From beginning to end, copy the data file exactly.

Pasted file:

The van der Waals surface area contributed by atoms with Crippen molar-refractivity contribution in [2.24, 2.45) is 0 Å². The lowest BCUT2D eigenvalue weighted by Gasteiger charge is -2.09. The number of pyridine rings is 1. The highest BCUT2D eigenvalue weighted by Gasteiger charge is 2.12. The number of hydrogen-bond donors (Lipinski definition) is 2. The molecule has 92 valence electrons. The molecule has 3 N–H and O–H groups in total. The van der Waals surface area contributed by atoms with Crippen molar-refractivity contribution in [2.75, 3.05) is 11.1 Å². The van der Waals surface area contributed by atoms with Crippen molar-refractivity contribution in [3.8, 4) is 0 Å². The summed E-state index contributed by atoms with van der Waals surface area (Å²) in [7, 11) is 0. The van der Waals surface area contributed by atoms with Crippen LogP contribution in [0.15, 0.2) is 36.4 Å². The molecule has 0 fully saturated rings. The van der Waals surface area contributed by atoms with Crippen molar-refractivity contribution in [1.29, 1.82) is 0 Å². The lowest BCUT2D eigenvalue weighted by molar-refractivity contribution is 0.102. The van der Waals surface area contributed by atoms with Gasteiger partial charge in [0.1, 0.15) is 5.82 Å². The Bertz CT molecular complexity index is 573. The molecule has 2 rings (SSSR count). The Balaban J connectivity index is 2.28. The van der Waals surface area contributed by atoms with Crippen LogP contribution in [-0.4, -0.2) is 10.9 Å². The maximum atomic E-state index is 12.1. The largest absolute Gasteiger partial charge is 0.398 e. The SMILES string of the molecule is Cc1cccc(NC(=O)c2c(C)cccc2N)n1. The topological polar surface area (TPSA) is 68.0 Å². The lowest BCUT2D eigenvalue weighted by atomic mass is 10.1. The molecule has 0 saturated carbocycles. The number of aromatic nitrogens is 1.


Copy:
The van der Waals surface area contributed by atoms with Crippen molar-refractivity contribution in [2.24, 2.45) is 0 Å². The lowest BCUT2D eigenvalue weighted by Gasteiger charge is -2.09. The number of pyridine rings is 1. The highest BCUT2D eigenvalue weighted by Gasteiger charge is 2.12. The number of hydrogen-bond donors (Lipinski definition) is 2. The molecule has 92 valence electrons. The molecule has 3 N–H and O–H groups in total. The van der Waals surface area contributed by atoms with Crippen molar-refractivity contribution in [2.75, 3.05) is 11.1 Å². The van der Waals surface area contributed by atoms with Crippen molar-refractivity contribution in [3.8, 4) is 0 Å². The summed E-state index contributed by atoms with van der Waals surface area (Å²) in [7, 11) is 0. The van der Waals surface area contributed by atoms with Crippen LogP contribution in [0.15, 0.2) is 36.4 Å². The molecule has 0 fully saturated rings. The van der Waals surface area contributed by atoms with Crippen molar-refractivity contribution in [1.29, 1.82) is 0 Å². The lowest BCUT2D eigenvalue weighted by molar-refractivity contribution is 0.102. The van der Waals surface area contributed by atoms with Gasteiger partial charge in [0.1, 0.15) is 5.82 Å². The Bertz CT molecular complexity index is 573. The molecule has 2 rings (SSSR count). The Balaban J connectivity index is 2.28. The van der Waals surface area contributed by atoms with Crippen LogP contribution in [-0.4, -0.2) is 10.9 Å². The maximum atomic E-state index is 12.1. The largest absolute Gasteiger partial charge is 0.398 e. The SMILES string of the molecule is Cc1cccc(NC(=O)c2c(C)cccc2N)n1. The topological polar surface area (TPSA) is 68.0 Å². The lowest BCUT2D eigenvalue weighted by atomic mass is 10.1. The molecule has 0 saturated carbocycles. The number of aromatic nitrogens is 1.